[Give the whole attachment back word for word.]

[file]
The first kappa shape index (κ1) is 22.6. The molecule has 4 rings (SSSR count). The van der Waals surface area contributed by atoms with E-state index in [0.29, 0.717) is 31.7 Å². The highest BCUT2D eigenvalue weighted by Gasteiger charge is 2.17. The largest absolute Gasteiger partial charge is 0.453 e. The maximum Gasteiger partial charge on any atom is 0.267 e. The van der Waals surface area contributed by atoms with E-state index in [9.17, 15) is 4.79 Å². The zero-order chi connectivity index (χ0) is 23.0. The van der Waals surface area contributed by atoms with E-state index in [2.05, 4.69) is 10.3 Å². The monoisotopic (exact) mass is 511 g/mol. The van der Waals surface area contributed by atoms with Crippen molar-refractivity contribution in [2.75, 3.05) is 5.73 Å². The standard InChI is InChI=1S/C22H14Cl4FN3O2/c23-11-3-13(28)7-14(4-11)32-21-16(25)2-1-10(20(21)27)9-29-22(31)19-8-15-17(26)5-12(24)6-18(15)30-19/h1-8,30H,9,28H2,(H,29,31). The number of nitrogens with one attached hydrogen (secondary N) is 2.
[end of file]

The first kappa shape index (κ1) is 22.6. The molecule has 4 rings (SSSR count). The van der Waals surface area contributed by atoms with E-state index in [0.29, 0.717) is 31.7 Å². The highest BCUT2D eigenvalue weighted by Gasteiger charge is 2.17. The largest absolute Gasteiger partial charge is 0.453 e. The maximum Gasteiger partial charge on any atom is 0.267 e. The van der Waals surface area contributed by atoms with E-state index in [9.17, 15) is 4.79 Å². The zero-order chi connectivity index (χ0) is 23.0. The van der Waals surface area contributed by atoms with E-state index in [2.05, 4.69) is 10.3 Å². The monoisotopic (exact) mass is 511 g/mol. The van der Waals surface area contributed by atoms with Crippen molar-refractivity contribution in [2.75, 3.05) is 5.73 Å². The standard InChI is InChI=1S/C22H14Cl4FN3O2/c23-11-3-13(28)7-14(4-11)32-21-16(25)2-1-10(20(21)27)9-29-22(31)19-8-15-17(26)5-12(24)6-18(15)30-19/h1-8,30H,9,28H2,(H,29,31). The number of nitrogens with one attached hydrogen (secondary N) is 2.